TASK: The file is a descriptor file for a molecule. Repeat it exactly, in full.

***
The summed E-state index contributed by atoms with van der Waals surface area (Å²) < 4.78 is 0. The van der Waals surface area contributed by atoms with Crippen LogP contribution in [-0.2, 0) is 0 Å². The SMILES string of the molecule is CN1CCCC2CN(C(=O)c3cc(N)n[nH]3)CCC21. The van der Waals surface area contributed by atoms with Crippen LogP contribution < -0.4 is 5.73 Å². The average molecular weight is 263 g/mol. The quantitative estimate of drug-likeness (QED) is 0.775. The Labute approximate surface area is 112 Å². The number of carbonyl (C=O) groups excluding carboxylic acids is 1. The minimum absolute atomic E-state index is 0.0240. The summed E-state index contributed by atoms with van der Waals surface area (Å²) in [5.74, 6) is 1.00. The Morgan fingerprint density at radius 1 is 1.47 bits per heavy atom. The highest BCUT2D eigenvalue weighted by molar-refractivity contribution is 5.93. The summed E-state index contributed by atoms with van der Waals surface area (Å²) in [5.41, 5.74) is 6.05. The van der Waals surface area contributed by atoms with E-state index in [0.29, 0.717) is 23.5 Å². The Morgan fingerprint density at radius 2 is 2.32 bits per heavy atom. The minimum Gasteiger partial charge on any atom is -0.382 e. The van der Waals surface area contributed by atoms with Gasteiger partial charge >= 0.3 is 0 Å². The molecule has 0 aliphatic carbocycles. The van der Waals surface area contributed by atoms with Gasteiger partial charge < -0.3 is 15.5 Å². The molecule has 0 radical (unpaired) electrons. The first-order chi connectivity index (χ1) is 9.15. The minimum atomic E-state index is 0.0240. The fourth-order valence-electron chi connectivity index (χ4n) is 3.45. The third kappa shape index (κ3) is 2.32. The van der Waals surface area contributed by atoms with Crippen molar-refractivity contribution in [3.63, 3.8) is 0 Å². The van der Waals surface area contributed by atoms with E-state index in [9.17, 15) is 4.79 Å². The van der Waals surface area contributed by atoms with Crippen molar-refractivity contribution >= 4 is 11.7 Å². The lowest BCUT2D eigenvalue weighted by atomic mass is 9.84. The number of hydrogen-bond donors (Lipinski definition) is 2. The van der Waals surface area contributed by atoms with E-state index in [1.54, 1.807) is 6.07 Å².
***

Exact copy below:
The summed E-state index contributed by atoms with van der Waals surface area (Å²) < 4.78 is 0. The van der Waals surface area contributed by atoms with Crippen LogP contribution in [-0.2, 0) is 0 Å². The SMILES string of the molecule is CN1CCCC2CN(C(=O)c3cc(N)n[nH]3)CCC21. The van der Waals surface area contributed by atoms with Crippen LogP contribution < -0.4 is 5.73 Å². The average molecular weight is 263 g/mol. The quantitative estimate of drug-likeness (QED) is 0.775. The Labute approximate surface area is 112 Å². The number of carbonyl (C=O) groups excluding carboxylic acids is 1. The minimum absolute atomic E-state index is 0.0240. The summed E-state index contributed by atoms with van der Waals surface area (Å²) in [5.74, 6) is 1.00. The Morgan fingerprint density at radius 1 is 1.47 bits per heavy atom. The highest BCUT2D eigenvalue weighted by molar-refractivity contribution is 5.93. The summed E-state index contributed by atoms with van der Waals surface area (Å²) in [5.41, 5.74) is 6.05. The van der Waals surface area contributed by atoms with E-state index in [0.29, 0.717) is 23.5 Å². The Morgan fingerprint density at radius 2 is 2.32 bits per heavy atom. The minimum Gasteiger partial charge on any atom is -0.382 e. The van der Waals surface area contributed by atoms with Gasteiger partial charge >= 0.3 is 0 Å². The molecule has 0 aliphatic carbocycles. The van der Waals surface area contributed by atoms with Gasteiger partial charge < -0.3 is 15.5 Å². The molecule has 0 radical (unpaired) electrons. The first-order chi connectivity index (χ1) is 9.15. The minimum atomic E-state index is 0.0240. The fourth-order valence-electron chi connectivity index (χ4n) is 3.45. The third kappa shape index (κ3) is 2.32. The van der Waals surface area contributed by atoms with Crippen molar-refractivity contribution in [3.63, 3.8) is 0 Å². The van der Waals surface area contributed by atoms with E-state index in [9.17, 15) is 4.79 Å². The van der Waals surface area contributed by atoms with Crippen molar-refractivity contribution >= 4 is 11.7 Å². The lowest BCUT2D eigenvalue weighted by atomic mass is 9.84. The number of hydrogen-bond donors (Lipinski definition) is 2. The van der Waals surface area contributed by atoms with E-state index in [1.54, 1.807) is 6.07 Å².